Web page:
Linked by Peter Gerdes on Mon 10th Jan 2005 17:35 UTC
Editorial As a recent ACM Queue article observes the evolution of computer language is toward later and later binding and evaluation. So while one might quibble about the virtues of Java or the CLI (also known as it seems inevitable that more and more software will be written for or at least compiled to virtual machines. While this trend has many virtues, not the least of which is compatibility, current implementations have several drawbacks. However, by cleverly incorporating these features into the OS, or at least including support for them, we can overcome these limitations and in some cases even turn them into strengths.
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VM sharing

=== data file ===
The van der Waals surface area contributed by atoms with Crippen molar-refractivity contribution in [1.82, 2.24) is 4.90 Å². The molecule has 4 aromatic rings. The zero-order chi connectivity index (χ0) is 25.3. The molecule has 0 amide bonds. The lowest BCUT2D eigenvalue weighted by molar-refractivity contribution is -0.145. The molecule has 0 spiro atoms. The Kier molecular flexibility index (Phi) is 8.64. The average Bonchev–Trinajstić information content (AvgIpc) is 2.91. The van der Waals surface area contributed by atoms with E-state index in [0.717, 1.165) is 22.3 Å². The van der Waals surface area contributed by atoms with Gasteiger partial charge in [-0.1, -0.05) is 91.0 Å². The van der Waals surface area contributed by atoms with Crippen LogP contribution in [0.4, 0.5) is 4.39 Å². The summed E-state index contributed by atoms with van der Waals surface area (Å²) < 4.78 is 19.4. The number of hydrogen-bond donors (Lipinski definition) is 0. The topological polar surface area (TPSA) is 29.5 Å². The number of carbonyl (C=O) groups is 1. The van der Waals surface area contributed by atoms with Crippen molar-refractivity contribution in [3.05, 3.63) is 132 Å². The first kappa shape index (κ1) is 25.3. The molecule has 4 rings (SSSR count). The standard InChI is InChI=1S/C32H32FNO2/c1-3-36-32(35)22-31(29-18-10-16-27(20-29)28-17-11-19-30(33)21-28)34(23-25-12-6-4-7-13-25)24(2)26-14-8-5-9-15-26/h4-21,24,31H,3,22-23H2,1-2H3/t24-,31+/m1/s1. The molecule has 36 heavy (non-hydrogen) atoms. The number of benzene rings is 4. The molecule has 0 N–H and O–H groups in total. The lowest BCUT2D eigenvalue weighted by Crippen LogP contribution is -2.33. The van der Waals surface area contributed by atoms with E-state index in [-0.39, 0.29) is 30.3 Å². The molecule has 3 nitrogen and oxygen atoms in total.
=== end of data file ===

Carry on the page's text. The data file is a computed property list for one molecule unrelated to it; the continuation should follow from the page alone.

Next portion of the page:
by Ian Burrell on Mon 10th Jan 2005 19:00 UTC

There is no need for special hooks in the OS for sharing the code of the JIT between processes. Most modern OSes keep a single copy of the read-only code segment in memory and share it between processes. The JVM and its libraries will be shared.

This doesn't apply to the code produced by the JIT. Instead of having special handling for code produced by the JIT, one solution is to use the existing shared library mechanism. This is done by gcj; it incrementally compiles Java bytecode into .so files. These can then be loaded and shared normally.